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Trump ditches supporters on Capitol violence, says ‘they will pay’ for it

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 Trump ditches supporters on Capitol violence says they will pay for it

Outgoing U.S President, Donald Trump, said he was “outraged by the violence, lawlessness and mayhem” after a group of his supporters stormed the Capitol and forced a halt to a Congressional joint sitting.

Trump said demonstrators “defiled the seat of democracy” and added “to those who broke the law, you will pay,” in a video posted on Twitter.

Trump did not acknowledge his role in riling up his supporters with with baseless allegations of election fraud and encouraging them to march to the Capitol.

He promised a smooth transition to president-elect Joe Biden, who defeated him in November’s presidential election.

READ ALSO :Trump promises orderly transition January 20

“Now Congress has certified the results, a new administration will be inaugurated on January 20.

“My focus now turns to ensuring a smooth, orderly and seamless transition of power,” he said.

However, in a message to his “wonderful supporters,” Trump added “I know you are disappointed but I also want you to know that our incredible journey is only just beginning.”

The Democratic leaders in Congress, Nancy Pelosi and Chuck Schumer, demanded that Vice President Mike Pence remove Trump under the Constitution’s 25th Amendment.

The calls were echoed by a Republican governor, a Republican lawmaker and numerous House Democrats.

“If the vice president and Cabinet do not act, the Congress may be prepared to move forward with impeachment,” Pelosi told a press conference.

Trump was impeached in 2019, but the Senate cleared him of charges last year.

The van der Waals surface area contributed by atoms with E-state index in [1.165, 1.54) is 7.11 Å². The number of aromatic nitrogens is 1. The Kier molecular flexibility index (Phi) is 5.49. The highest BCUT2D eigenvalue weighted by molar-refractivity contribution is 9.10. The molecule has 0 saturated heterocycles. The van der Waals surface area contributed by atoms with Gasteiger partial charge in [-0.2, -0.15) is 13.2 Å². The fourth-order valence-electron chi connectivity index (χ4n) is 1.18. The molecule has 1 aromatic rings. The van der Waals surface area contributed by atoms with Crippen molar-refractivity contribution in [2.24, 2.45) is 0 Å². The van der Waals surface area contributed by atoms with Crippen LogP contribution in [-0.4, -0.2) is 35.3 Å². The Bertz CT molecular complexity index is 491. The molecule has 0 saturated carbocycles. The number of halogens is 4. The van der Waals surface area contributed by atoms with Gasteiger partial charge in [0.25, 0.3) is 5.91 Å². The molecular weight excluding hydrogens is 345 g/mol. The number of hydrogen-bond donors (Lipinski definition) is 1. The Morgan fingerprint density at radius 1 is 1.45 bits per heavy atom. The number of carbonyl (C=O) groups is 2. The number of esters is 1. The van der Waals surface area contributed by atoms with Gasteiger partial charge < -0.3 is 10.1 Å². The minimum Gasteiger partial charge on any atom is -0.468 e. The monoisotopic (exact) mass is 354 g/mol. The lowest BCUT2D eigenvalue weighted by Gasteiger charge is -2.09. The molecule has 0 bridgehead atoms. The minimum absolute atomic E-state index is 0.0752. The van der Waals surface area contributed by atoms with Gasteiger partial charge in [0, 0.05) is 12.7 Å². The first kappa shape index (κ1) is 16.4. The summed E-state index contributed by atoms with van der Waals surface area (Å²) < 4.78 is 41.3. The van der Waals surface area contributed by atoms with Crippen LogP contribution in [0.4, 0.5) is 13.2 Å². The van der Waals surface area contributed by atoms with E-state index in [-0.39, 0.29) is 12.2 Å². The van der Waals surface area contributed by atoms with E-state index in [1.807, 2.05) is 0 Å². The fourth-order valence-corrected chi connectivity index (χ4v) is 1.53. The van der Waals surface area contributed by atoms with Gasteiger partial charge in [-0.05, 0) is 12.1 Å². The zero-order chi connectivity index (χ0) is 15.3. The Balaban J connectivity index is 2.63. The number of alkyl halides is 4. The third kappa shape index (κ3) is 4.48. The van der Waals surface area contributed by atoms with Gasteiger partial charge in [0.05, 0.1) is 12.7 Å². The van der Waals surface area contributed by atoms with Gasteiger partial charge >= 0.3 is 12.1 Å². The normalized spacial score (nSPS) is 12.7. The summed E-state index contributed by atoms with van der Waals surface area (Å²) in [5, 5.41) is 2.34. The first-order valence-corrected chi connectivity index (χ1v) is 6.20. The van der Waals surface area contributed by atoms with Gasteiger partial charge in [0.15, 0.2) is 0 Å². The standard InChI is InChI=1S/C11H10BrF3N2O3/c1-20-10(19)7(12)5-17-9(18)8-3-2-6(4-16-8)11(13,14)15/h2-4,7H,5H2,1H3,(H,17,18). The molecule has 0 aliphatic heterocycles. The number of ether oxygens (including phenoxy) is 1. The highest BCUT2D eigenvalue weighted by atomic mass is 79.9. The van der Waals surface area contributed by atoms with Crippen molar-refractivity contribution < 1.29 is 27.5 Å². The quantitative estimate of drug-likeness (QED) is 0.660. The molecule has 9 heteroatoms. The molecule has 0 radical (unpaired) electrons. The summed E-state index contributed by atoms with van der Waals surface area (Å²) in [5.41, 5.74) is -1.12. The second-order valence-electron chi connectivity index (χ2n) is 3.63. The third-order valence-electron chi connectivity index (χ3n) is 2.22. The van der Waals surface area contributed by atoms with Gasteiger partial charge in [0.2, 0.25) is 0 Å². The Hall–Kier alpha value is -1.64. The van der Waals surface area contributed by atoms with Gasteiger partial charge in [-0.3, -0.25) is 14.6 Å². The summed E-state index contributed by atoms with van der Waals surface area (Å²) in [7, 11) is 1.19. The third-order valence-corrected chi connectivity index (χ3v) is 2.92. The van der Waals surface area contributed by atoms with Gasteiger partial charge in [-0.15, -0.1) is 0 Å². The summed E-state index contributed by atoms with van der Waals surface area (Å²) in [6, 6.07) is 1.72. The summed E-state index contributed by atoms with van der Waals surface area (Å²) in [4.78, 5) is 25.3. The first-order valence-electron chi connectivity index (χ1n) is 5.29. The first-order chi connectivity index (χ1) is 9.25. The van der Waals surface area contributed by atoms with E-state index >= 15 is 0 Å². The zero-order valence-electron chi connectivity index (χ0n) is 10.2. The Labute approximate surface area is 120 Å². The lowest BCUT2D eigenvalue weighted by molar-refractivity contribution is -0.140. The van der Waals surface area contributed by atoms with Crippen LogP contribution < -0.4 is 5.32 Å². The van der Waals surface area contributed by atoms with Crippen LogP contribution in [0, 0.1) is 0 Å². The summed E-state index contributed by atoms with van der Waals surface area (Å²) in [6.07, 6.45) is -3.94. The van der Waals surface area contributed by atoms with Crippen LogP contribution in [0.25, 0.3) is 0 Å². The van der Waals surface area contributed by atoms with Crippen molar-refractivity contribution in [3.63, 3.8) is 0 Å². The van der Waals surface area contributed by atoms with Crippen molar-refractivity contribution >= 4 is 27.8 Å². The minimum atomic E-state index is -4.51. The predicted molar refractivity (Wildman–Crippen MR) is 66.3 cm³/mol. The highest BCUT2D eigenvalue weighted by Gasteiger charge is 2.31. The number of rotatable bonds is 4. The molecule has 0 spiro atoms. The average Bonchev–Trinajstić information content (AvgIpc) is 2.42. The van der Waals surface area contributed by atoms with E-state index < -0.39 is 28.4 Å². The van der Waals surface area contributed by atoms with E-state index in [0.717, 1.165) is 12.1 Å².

U.S Transportation Secretary Elaine Chao became the first Cabinet official to announce resignation following the attack on the U.S Capitol.

Chao, who is the wife of Senate Republican leader Mitch McConnell, said the “traumatic and entirely avoidable event” had “deeply troubled” her.

Deputy national security adviser Matt Pottinger quit following the resignations of multiple administration officials.

Late on Thursday, White House Press Secretary Kayleigh McEnany condemned the violence that took place on behalf of President Donald Trump and the entire White House.

Trump had earlier issued a statement via his social media director saying there would be an orderly transition, the first time he made such comments since the election.

Social media giant Facebook banned Trump from his accounts indefinitely, citing his intent to “undermine the peaceful and lawful transition of power.”

Twitter had locked Trump’s account on Wednesday, though he was able to post from it nearly 24 hours later.

U.S. lawmakers finally certified Biden’s election win in the early hours of Thursday.

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